Nurses are not heroes, but expert professionals, England’s chief nursing officer has said.
Ruth May spoke at an event on Tuesday marking International Nurses’ Day, an annual celebration of the anniversary of Florence Nightingale’s birth.
As well as marking 200 years since the nursing pioneer was born, 2020 has been declared the International Year of the Nurse and Midwife.
Speaking to around 20 socially distanced nurses outside St Thomas’ Hospital, Ms May praised nursing and midwifery staff around the world for their work during the pandemic.
She said: “It isn’t the Year of the Nurse we all wanted.
“But in many ways the spotlight is even more on the care, the expertise, the skill that nurses deliver day in, day out.”
The chief nursing officer later said that while support from the public was welcome, some misconceptions remained.
She told the PA news agency: “I’m very pleased that people show their appreciation on a Thursday evening, it is quite lovely to hear that, but actually these people, these nurses, are professionals.
“I’ve seen a few (misconceptions) about us being heroes, about us being there with our hat.
“No, we’re not heroes – we are expert professionals who are doing our jobs and providing skilled, compassionate care, and nurses and midwives across England should be very proud of themselves right now.”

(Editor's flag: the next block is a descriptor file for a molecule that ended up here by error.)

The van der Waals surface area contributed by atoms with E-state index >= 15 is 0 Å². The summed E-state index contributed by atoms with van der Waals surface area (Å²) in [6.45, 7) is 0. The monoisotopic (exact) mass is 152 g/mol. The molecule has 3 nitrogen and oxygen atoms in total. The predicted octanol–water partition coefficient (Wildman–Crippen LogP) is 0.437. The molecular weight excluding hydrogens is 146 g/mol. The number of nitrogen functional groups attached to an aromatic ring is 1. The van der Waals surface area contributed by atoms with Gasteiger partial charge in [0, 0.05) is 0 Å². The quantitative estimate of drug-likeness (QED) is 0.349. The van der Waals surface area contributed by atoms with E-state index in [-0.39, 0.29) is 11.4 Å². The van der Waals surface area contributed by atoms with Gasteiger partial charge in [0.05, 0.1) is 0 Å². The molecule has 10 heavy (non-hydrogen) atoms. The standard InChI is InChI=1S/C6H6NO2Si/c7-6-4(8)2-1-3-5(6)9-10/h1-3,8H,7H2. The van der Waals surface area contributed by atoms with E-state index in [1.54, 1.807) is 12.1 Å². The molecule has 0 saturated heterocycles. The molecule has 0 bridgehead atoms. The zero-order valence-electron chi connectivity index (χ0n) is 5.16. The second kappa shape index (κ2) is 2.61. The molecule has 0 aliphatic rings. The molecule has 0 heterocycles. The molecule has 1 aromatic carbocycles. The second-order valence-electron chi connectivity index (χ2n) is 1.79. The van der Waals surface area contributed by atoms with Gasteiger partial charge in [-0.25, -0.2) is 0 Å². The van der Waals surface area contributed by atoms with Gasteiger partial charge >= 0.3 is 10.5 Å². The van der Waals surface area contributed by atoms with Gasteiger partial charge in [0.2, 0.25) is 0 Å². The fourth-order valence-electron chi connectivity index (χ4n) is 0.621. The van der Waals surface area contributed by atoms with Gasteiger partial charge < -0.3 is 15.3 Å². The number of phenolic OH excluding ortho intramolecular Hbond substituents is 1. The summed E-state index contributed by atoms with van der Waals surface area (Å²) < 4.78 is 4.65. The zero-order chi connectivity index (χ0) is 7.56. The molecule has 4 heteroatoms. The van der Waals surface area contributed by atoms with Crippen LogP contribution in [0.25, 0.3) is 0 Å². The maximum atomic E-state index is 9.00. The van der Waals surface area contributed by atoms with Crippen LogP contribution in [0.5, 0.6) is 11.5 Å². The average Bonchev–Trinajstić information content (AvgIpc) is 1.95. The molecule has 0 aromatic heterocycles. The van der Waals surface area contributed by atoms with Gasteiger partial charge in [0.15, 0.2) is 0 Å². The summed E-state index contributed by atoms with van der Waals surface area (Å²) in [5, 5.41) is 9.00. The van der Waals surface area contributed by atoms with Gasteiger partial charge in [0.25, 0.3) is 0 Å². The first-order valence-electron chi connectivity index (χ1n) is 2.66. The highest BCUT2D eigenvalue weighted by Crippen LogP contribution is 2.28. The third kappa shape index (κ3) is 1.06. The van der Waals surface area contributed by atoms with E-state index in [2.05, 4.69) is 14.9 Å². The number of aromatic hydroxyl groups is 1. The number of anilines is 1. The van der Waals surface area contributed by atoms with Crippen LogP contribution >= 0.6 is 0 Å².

Ms May added that she hoped for a “bumper crop” of people joining the nursing profession later this year.
“Please, come and join us. It is challenging, it is hard work, but it is a huge privilege to be a nurse,” she said.
Tuesday’s event was held in the garden of St Thomas’ Hospital in central London, where Florence Nightingale established her nursing school 160 years ago.
Toni Lynch, deputy chief nurse at Guy’s and St Thomas’ NHS Foundation Trust, said Nightingale’s work continued to impact modern nursing.
She told PA: “We know her as a pioneer and a trailblazer and she bucked the trend in some ways.
“She started to set out some of the key principles of nursing that we hold dear today – for example, the principles of hand washing and infection prevention and control.”
Ms Lynch added that working on the frontline was “hugely rewarding” during the pandemic.
She said: “It’s really upbeat. Most people have had to change what they do…So we’ve had to come together as a nursing team.
“The morale has been really upbeat as we galvanised as a team.”